Walker Bag In-the Hoop

I'm sew happy with the way this bag I made for my mom came out.  Mom likes to use the rollator/walker in the mornings - until she is gets steady on her feet.  I saw the Butterfly Walker In-The-Hoop design from Sweet Pea Embroidery Designs, and knew that is what I would make for Mom for Mother's Day.  🌷

The front panel of the bag is made of three pockets:  one zipper, one long pocket, and one tall pocket with a pen holder section.  The pockets are done in-the-hoop style, and the rest of the bag is constructed at the sewing machine.

Design:  Walker Butterfly Bag 6x10 in the hoop machine embroidery design by Sweet Pea

This bag design is made for the straps to connect in the middle to allow it to be hung on a walker.  It can also be made with regular straps for a traditional tote bag.

My fabric choices.  All found at my local JoAnn store.
Mom loves birds. 

Most fabric pieces cut and ready.
I find the file label stickers handy!
Interior lining fabric and back panel were cut later.

The instructions for putting together the bag are very detailed and easy to follow.  The only thing I did different was to add some batting to the front pockets and additional support to the back.

Trying to preview how the front panel will look.

First panel.  Zipper pocket.


Second and Third Pockets.  I added batitng to the front "bird" fabric.  Also top stitched across the fold of the pock to hold the batting in place.


Better preview of front panel.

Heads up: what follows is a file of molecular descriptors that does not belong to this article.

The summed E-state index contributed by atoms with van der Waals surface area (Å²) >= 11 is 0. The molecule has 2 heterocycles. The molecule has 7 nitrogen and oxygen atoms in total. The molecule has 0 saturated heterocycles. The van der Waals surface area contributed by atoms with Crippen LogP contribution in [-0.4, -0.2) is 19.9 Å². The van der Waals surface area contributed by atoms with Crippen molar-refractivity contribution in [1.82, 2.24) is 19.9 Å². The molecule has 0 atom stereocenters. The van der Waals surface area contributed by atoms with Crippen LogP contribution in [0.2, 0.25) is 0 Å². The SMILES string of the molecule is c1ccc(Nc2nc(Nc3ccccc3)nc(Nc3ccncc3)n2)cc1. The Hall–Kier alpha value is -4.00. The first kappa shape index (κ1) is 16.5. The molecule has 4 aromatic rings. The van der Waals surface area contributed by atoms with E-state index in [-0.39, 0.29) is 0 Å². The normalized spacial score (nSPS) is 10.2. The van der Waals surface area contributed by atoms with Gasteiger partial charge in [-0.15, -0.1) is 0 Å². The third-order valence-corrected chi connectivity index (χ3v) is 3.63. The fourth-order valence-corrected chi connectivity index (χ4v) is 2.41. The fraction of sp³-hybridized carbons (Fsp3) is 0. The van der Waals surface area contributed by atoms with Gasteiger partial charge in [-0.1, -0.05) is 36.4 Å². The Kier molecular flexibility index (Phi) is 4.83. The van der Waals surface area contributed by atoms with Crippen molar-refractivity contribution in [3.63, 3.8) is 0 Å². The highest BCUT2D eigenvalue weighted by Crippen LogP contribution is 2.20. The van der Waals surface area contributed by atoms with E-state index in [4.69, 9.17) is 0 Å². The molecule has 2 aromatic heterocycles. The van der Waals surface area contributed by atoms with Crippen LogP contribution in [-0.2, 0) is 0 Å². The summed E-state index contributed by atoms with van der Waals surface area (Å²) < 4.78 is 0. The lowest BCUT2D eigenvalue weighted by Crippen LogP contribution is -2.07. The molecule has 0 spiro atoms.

Front panel sewn and back panel ready.  The back panel has batting, and I added Peltex as well for structure.
 


The strap pieces are sewn to the front and back with velcro attached to the ends to allow the bag to be hung on the bar of a walker.


Sew together the inside lining and slip it over the outside of the bag.



Turn the bag out, and top stitch around top edge.

To add to support for the bag, I covered a thin piece of basswood with fabric and Peltex, and laid it inside the bottom of the bag.  It can be removed when the bag needs to be washed.
Using my craft (non-fabric!) rotary cutter, I trimmed the wood to be 0.25" shorter in width and length than the bottom finished size of the bag.  Also trimmed two pieces of Peltex this same size, and use spray adhesive to cover both sides of the wood piece.  To cover the wood, sew a snug fitting tube, stitched close on one end.  On the open end, tuck the fabrics in smoothly with a blunt edge.  No glue required.

Back of bag.

Completed bag.  

Mom loved it! 🌷

I'm sharing this post with Show Off SaturdayFreeMotion Linky Tuesday and Sew Can Do.

Happy Stitching!


Print Friendly and PDF

Saturday, May 6, 2017

Spring Table Runner with IQ Designer

Thought I would help welcome in spring with a little bird & floral table runner.  🐦🌸  I shared this  photo in the Destiny Owners group on Facebook.  Received several questions on how it was done with IQ Designer's help.  So here is how I did it:


This runner was made similar to the Saint Patrick's Day table runner I made recently.
The bird blocks are 8" finished, the sashing is 2" finished and the binding is .5".

Designs:
Materials:
  • Four 8.5" squares of light background fabric (I chose to embroider the bird first, then cut to size)
  • Thirteen 2.5" x 8.5" strips of dark green fabric
  • Ten 2.5" squares of light green fabric for corners